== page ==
by the time we had reached the second river crossing, i had several scratches on my legs. it looked pretty ugly, and my only assurance was that we were near. our guide, tiyo ani, was very precise: 2.7kms to go. ha! i run that distance in about 15 minutes! but the forest got thicker, and the foliage even more. about an hour and a half later, we arrived at what they refer to as site A. it hardly looked like a campsite, since wild plants had taken over. we cleared places for our tents, and us mountaineers, well, we were just going about our business preparing for dinner, while one of our guests, macoy, seemed all too spent. "you don't look wasted," i told him, even as sweat formed little beads on his face. "pare, you just don't know," he replied.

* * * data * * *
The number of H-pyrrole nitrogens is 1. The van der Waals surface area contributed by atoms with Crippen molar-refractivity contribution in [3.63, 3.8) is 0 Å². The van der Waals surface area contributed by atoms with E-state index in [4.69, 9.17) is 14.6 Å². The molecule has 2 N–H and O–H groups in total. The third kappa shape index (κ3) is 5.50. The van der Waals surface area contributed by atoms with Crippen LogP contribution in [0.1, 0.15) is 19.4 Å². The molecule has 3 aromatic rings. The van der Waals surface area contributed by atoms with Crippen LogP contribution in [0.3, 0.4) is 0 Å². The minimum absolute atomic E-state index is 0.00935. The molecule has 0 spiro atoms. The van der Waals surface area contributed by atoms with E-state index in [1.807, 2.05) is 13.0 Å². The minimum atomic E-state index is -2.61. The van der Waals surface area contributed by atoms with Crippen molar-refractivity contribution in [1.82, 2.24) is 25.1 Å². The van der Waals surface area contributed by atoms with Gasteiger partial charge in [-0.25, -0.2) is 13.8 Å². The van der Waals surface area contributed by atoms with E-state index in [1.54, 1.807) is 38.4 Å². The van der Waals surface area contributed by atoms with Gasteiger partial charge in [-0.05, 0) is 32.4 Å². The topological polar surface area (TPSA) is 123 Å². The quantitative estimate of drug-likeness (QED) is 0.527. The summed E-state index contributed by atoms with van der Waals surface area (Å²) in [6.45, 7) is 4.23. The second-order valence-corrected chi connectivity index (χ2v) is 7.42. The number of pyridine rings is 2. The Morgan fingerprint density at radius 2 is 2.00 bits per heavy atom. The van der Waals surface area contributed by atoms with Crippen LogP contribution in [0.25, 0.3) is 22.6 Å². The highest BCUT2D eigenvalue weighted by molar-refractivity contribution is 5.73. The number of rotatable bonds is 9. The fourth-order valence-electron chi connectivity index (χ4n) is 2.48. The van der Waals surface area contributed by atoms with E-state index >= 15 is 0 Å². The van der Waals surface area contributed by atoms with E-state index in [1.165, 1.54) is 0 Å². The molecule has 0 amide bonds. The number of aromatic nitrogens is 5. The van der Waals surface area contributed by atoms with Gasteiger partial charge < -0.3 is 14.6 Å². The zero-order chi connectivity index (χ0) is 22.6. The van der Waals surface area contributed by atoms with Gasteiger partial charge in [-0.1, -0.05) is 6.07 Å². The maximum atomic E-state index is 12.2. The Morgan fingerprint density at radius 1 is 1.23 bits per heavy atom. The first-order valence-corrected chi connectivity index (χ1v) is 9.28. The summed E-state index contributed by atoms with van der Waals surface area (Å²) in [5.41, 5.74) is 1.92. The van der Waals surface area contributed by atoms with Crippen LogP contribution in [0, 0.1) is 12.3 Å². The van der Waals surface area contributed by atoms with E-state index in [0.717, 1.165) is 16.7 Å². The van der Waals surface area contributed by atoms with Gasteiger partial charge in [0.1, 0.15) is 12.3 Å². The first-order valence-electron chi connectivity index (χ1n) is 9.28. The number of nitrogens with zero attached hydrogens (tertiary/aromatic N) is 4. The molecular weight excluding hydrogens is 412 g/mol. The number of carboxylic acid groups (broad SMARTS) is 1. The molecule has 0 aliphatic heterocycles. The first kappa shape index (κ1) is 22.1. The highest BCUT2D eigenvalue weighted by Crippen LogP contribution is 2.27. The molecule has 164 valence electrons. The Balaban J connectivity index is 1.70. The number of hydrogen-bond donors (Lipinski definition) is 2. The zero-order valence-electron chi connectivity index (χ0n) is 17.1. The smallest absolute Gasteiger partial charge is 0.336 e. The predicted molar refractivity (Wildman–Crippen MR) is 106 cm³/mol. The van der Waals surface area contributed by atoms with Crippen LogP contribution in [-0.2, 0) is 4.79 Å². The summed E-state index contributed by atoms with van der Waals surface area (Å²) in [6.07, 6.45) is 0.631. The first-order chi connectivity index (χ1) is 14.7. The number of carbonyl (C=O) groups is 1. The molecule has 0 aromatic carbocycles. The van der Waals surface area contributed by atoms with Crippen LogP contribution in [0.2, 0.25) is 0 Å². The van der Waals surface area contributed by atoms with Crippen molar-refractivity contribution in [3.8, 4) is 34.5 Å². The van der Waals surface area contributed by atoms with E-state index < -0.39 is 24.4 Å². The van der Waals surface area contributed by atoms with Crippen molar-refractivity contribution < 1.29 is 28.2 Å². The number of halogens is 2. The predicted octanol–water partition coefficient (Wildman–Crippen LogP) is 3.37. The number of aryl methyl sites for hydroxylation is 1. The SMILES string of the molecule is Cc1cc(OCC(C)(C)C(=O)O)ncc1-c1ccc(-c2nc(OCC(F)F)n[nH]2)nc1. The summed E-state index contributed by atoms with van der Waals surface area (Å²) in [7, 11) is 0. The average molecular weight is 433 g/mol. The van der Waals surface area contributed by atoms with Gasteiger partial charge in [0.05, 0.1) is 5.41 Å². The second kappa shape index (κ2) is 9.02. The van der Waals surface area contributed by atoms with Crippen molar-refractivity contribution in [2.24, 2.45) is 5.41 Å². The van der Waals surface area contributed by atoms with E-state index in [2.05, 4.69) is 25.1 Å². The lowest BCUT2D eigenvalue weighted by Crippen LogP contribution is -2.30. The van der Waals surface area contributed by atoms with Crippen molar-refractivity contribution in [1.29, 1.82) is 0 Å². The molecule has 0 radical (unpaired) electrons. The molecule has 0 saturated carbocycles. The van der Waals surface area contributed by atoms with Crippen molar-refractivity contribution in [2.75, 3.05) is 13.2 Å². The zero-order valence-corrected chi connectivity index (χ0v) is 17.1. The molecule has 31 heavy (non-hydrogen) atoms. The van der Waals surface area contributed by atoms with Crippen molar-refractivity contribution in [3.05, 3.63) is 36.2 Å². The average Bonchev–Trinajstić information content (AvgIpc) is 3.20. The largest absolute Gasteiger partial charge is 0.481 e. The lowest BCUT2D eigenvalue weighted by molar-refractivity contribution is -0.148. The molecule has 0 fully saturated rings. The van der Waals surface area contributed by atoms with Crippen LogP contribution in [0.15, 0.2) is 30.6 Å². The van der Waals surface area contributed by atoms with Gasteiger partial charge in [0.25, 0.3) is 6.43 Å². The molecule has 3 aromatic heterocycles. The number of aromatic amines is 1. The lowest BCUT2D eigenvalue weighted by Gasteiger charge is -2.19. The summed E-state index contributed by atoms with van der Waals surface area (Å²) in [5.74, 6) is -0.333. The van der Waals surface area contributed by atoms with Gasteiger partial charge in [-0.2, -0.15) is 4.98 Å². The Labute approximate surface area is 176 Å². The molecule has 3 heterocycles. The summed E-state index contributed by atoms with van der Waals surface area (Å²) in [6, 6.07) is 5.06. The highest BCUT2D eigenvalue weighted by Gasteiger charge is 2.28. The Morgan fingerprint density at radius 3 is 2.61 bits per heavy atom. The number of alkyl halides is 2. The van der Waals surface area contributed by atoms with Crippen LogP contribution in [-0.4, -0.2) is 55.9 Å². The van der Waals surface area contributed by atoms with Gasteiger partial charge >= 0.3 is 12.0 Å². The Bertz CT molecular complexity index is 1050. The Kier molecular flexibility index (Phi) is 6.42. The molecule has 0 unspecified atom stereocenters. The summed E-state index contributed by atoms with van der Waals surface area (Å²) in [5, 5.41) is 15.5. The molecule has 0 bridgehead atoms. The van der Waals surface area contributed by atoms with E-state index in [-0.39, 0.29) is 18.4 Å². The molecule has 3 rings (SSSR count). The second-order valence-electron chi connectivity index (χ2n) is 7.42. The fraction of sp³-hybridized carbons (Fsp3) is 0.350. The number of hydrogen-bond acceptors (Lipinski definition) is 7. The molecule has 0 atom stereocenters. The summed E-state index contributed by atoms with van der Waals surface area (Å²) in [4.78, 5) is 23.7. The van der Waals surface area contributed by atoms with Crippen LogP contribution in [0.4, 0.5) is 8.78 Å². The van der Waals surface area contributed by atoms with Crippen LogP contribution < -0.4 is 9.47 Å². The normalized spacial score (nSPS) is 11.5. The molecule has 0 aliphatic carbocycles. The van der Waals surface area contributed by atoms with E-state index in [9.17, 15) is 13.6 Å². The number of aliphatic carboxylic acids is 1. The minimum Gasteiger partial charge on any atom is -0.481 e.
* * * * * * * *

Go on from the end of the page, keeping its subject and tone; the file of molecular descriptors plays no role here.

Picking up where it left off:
we prepared dinner. and we had lots to eat. at one point, i thought there was too much food. the locals asked if we always prepared for a fiesta, and i wanted to say the meals were actually far from complex. that evening, we dined on very unhealthy food while i bashed la salle with impunity. it was part of my routine, actually, but i think i rubbed roger the wrong way. he was asking me strange questions, even challenging me to "tell what everyone is doing". i took him up on his challenge, and gave very precise details about everyone in AMCI. i was told, much later, that he was a rabid la sallian, having run for president of its student council. someone asked me, "bakit ba galit ka sa mga lasallites?" and i said they don't like being called that and prefer the term la sallian. and then roger butts in to tell the story behind that story. "so i could tell my other friends," he said. the gist is this: sometime decades ago, la salle graduates decided to drop the term la sallite in favor of la sallian because the first one sounded too, well, rich. after he told the story, there was an uncomfortable silence, and i broke it by saying: i don't think that changed the impression. i asked him how long he and niel had known each other, and he said they were classmates at la salle zobel. "we were both part of the star section." star section! now that's something i hadn't heard since, well, high school! haha. anyway, i was far from being drunk, but i attacked la salle all night long while circulating shots of torres. i even had the opportunity to disabuse the local mountaineers of their misimpressions of AMCI, particularly relating to the mt. apo issue.